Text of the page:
Its outlook is not too optimistic, though, as it expects global economic expansion to remain subdued in the second half of 2022 despite the boost in economic activity that is felt thanks to the limited number of COVID-19 infections around the world. So, the low base is what facilitates OECD’s reasonable growth outlook of 3 percent year-on-year (y/y) for full-2022. However, in its report the OECD states that:

The world economy is paying a high price for Russia’s unprovoked, unjustifiable and illegal war of aggression against Ukraine. With the impacts of the COVID-19 pandemic still lingering, the war is dragging down growth and putting additional upward pressure on prices, above all for food and energy. Global GDP stagnated in the second quarter of 2022 and output declined in the G20 economies. High inflation is persisting for longer than expected. In many economies, inflation in the first half of 2022 was at its highest since the 1980s. With recent indicators taking a turn for the worse, the global economic outlook has darkened.”

Meanwhile, for 2023, the OECD expects global growth to slow to a pace of 2.2 percent year-on-year (y/y) as some USD $2.8 trillion is estimated to be cut from global gross domestic product (GDP) as a direct consequence of Russia’s invasion (compared to the OECD’s December 2021 global economy outlook).

One key factor that causes slowing global economic growth in the period ahead are the tightening monetary policies that are driven by rapidly accelerating inflationary pressures. Meanwhile, in the case of China, strict COVID-19 lockdowns (associated with China’s zero COVID-19 policy) have also impacted both on Chinese and global demand.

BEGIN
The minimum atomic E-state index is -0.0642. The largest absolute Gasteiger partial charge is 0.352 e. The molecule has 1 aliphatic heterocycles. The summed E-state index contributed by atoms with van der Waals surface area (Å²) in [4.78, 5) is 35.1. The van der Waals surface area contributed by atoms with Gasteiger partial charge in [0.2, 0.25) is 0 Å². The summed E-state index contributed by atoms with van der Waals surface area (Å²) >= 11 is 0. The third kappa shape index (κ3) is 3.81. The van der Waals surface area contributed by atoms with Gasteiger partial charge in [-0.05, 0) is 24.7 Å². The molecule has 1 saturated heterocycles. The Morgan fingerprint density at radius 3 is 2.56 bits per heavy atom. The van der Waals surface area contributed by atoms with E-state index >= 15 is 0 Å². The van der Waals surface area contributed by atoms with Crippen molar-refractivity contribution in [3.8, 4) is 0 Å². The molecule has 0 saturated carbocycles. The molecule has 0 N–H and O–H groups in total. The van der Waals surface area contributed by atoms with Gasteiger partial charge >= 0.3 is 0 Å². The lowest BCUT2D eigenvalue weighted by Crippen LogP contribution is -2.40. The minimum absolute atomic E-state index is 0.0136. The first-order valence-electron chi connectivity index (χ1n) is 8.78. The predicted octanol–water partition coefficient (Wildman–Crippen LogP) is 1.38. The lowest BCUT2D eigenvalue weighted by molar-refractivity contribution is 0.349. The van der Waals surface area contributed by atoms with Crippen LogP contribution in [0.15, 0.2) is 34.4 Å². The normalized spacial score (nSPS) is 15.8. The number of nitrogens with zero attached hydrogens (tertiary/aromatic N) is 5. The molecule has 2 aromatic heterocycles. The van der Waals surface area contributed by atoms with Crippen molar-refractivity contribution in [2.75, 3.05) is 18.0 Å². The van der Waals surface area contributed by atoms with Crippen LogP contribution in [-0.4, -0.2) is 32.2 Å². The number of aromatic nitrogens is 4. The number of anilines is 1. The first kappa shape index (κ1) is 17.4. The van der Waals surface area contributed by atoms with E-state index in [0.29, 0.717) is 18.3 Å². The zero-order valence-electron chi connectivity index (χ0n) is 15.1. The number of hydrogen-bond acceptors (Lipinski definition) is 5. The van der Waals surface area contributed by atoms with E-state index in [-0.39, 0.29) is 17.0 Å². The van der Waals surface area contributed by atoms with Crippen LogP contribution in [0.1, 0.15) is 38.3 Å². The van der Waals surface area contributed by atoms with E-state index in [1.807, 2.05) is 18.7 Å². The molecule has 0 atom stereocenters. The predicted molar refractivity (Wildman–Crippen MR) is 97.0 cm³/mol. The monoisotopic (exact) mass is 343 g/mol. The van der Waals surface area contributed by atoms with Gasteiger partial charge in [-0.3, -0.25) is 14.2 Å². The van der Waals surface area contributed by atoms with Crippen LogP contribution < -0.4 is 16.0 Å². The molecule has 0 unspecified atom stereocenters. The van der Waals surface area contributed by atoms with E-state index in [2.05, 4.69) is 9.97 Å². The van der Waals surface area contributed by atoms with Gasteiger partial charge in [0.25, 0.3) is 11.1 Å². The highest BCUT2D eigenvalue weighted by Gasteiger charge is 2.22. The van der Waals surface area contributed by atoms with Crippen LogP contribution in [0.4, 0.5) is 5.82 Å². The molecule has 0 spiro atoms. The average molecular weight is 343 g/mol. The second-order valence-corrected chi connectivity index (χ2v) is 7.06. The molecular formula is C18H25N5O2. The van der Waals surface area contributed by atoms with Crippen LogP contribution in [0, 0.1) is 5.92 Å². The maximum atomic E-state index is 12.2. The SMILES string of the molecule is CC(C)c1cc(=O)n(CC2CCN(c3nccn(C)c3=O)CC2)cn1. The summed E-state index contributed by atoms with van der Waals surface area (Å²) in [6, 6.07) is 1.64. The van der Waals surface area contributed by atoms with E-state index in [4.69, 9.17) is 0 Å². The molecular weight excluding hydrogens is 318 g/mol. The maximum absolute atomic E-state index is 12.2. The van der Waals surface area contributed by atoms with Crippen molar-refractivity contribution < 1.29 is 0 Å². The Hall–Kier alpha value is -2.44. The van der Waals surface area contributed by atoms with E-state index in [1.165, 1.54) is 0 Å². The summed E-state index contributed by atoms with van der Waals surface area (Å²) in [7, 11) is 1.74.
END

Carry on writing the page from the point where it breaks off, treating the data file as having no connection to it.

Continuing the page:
The table above shows that selected countries (China being the notable exception) all show sliding economic expansion in 2023 compared to the preceding year. And considering the Russo-Ukrainian war is unlikely to resolve anytime soon, chances are very slim that this outlook will need to be changed. In fact, in case governments respond to new COVID-19 outbreaks as they did in 2020 things can only deteriorate further.

Meanwhile, the OECD says inflationary pressures are broadening out beyond food and energy almost everywhere as businesses throughout the economy pass through higher energy, transportation, and labour costs. Such broader inflationary pressures were already evident in the United States earlier in 2022, but are now also seen in the Euro zone, and to a lesser degree in Japan.


This is part of the introduction. The full text is available in our September 2022 report (an electronic report; PDF in English). This report can be ordered by sending an email to or a message to +62.882.9875.1125 (including WhatsApp).

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